Berués is an autochthonous grape variety that in the past was very important in Navarra. Due to factors such as the phylloxera plague in the 19th century, this variety disappeared completely. It was in 2017 when Bodega Otazu started a project to recover native grape varieties of Navarra, including Berués, which is based on the objective of revitalizing viticulture in the region and safeguarding local wine diversity. This project is still ongoing today, demonstrating Bodega Otazu’s ongoing commitment to rescue and preserve Navarra’s winemaking tradition over time.
The first written document that speaks of the Berués variety and its importance in Navarra dates back to the 17th century, exactly to the year 1620. Reference is made to the proclamation for the grape harvest of the Barvés (=Berués) and Mazuela varieties, the Barvés being harvested in its time and the Mazuela in theirs.
In some bibliographical references consulted during the research, quotes have been found in which it is described as a variety with superior quality to Tempranillo and Mazuelo, or it was even required by parishes as a tithe for its particular flavor.
In the documents found dating back to 1760, it is mentioned how the Parish of Sada demanded that the Berués variety be recognized and properly valued, highlighting its distinctive attributes in comparison with other varieties of inferior quality.
In 1792 the first descriptions of the Berués variety appear in the book Agricultura general y Gobierno de la casa de campo by Joseph Antonio Valcarcel. He describes the Berués as a variety of singular sweetness and softness with a very delicate skin. He distinguishes this variety from Tempranillo in the tenderness of the vine shoot and the softness of the leaf with greater greenness and lushness than the Berués. In this same book he talks about the different ways of winemaking where he talks about white, red and red wines.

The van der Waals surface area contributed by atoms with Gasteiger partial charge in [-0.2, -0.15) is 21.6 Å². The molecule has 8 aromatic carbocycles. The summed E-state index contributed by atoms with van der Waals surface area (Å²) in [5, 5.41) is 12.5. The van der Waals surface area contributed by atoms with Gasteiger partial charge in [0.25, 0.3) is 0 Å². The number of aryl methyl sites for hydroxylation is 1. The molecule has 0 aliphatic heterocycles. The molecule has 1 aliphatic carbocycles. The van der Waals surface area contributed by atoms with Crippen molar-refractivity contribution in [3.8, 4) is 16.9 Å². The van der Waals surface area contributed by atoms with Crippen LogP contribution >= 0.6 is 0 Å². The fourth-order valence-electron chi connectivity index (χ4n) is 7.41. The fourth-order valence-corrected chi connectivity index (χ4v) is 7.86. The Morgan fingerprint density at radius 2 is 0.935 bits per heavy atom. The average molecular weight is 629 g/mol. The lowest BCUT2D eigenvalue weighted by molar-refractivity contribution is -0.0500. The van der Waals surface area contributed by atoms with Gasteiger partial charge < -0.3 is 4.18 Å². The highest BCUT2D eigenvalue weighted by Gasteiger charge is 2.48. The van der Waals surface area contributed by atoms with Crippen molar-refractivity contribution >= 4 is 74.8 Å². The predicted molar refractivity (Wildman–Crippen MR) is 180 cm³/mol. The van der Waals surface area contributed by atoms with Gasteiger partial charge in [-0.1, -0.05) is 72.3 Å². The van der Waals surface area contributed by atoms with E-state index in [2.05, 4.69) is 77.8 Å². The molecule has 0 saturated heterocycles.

In 1832, in the Tratado práctico del Cultivo de la vid includes the Barbés de Navarra among the five first class grape varieties for first class red wine together with the Tintilla de Sevilla, Tempranillo de la Rioja, Tinta de Ocaña and Tinto de Granada. There are also numerous mentions of the Berués grape in the production of the famous “Rancio de Peralta” (1836, Tratado del cultivo de la Vid y Enología and 1871, Hidalgo).
Before the appearance of powdery mildew in Navarre in 1850, the cultivation of Berués reached its greatest relevance, supported by numerous bibliographical references praising the qualities of this grape. During the years 1857 and 1877, it is estimated that around 3,944 hectares of Berués were cultivated, a figure that increased to almost 6,200 hectares in 1891, representing approximately 13% of the total area of vineyards in Navarra.
At the end of the 19th century, in the study carried out for the National Wine Exhibition of 1877, several vine varieties present in the vineyards of Navarre were highlighted. Firstly, the Mazuela, Bernés (also known as Berués), Tempranillo and Garnacha varieties were mentioned.
In 1885, the Berués variety was included in the index of varieties of Navarra in the winegrower’s book. In addition, in the statistical advance on vine cultivation and production published by the General Directorate of Agriculture, Industry and Commerce in 1889, Bernés is mentioned as a variety used for both white and red wine in towns such as Aoiz and Pamplona, and Barbés for white and red wine in Tudela, as well as for red wine in Tafalla.